Senators fashioning a pair of colossal bills that would deliver more than $4 trillion for infrastructure, health care, environment and other initiatives insist they will fully pay for both plans.
In a Washington ritual as reliable as panic-buying when light snow is forecast, both parties have long relied on toothless budget gimmicks to help finance their priorities. The contrivances let lawmakers claim they are being fiscally responsible while inflicting little pain on voters and contributors with tax increases or spending cuts.
Here’s how they may do it again:
THE PRICE TAG
For political and procedural reasons, Congress’ Democratic leaders are slicing President Joe Biden’s domestic spending agenda into two bills. One is bipartisan effort providing about $1 trillion for roads, broadband and other public works projects. Bargainers hope to clinch a final deal and unveil this coming week.
The other bill would aim $3.5 trillion at expanding Medicare coverage, slowing climate change and providing free prekindergarten and community college. This expansive package, which would also fatten tax credits for children and health care and help immigrants become citizens, is a Democrats-only push expected to take months and draw unanimous Republican opposition.
With Washington already projected to spend $63 trillion over the coming decade, an additional $4 trillion would be just a 6% boost. Even so, finding $4 trillion in tax increases or spending cuts to pay its costs would be prohibitively painful for politicians.
Some of the savings proposals are legitimate.
To pay for much of the $3.5 trillion package, Democrats led by Senate Finance Committee Chairman Ron Wyden, D-Ore., want to increase taxes on the wealthy, big corporations and companies earning income abroad.
Raising more would be tough. Lawmakers are boxed in between Biden’s pledge to not raise taxes on people earning less than $400,000 annually and GOP opposition to unraveling President Donald Trump's big 2017 tax cut. “It’s the perfect storm for not doing anything real on the revenue side,” said William Hoagland, a former top Republican Senate aide.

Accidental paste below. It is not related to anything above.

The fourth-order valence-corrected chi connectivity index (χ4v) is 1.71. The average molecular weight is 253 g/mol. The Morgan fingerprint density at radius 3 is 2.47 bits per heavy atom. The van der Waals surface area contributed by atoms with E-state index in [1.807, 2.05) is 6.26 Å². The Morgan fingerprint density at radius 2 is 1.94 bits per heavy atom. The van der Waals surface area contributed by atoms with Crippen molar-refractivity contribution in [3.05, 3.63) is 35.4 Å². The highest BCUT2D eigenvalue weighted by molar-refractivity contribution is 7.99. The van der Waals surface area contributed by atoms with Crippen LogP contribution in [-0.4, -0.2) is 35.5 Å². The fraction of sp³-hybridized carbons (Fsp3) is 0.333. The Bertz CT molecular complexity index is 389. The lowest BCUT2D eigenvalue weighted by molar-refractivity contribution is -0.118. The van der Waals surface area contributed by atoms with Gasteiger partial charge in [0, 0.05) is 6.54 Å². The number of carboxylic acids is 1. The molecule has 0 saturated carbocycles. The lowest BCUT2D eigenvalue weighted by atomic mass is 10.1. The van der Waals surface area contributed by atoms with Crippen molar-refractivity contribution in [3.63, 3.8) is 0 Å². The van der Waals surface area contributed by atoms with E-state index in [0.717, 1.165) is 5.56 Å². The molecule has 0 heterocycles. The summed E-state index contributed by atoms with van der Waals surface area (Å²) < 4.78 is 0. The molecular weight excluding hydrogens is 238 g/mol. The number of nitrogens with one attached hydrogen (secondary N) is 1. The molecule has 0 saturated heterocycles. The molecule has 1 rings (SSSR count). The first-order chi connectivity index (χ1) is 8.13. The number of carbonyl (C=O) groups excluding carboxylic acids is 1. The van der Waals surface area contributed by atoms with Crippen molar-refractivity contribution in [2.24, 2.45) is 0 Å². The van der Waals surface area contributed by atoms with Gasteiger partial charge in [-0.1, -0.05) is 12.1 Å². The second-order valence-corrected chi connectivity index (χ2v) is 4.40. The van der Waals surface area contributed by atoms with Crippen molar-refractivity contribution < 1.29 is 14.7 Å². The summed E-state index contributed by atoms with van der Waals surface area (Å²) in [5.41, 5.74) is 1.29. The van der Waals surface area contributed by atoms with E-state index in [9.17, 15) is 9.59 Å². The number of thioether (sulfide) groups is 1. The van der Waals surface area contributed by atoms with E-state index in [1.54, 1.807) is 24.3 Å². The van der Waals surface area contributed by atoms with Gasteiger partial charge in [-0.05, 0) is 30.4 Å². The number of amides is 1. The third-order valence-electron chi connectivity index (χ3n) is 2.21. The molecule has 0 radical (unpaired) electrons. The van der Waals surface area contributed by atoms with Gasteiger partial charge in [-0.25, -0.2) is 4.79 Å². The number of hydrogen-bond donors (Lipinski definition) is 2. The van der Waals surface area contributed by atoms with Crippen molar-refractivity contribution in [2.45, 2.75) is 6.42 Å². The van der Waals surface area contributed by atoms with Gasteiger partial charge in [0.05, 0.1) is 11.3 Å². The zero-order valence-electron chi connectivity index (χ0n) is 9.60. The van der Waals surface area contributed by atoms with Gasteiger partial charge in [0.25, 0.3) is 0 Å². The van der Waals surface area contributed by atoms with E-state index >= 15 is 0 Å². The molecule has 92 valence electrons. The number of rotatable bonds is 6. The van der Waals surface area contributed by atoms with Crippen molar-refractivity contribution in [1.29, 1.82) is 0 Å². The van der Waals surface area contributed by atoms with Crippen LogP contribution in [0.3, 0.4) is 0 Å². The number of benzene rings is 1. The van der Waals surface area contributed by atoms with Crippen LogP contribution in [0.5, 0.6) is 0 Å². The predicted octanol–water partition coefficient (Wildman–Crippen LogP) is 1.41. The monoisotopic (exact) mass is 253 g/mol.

Also real are proposals to beef up the IRS budget so it can collect more unpaid taxes and, perhaps, to claim the bills themselves would generate more government revenue by stimulating economic activity.
But either could go too far.
PICKING THE UMPIRES
No one doubts that a more muscular IRS would pry more taxes out of scofflaws. Bolstering programs that help people stay healthy, get educated and move goods more efficiently undoubtedly help the economy hum.
The question, though, is exactly how much federal revenue those two ideas would yield. Government agencies and outside analysts have widely divergent views, especially for forecasting legislation's impact on economic growth.
Lawmakers eager to claim they have fully financed their proposals could gravitate to the highest plausible numbers they can find, to critics' chagrin.
“In basketball, you don’t get to choose your own ref,” said Marc Goldwein, senior policy director at the nonpartisan Committee for a Responsible Federal Budget.
DUELING IRS NUMBERS
The Congressional Budget Office, lawmakers' nonpartisan accountant, estimated last year that Congress could collect $61 billion more in taxes over the next decade by giving the IRS an additional $20 billion.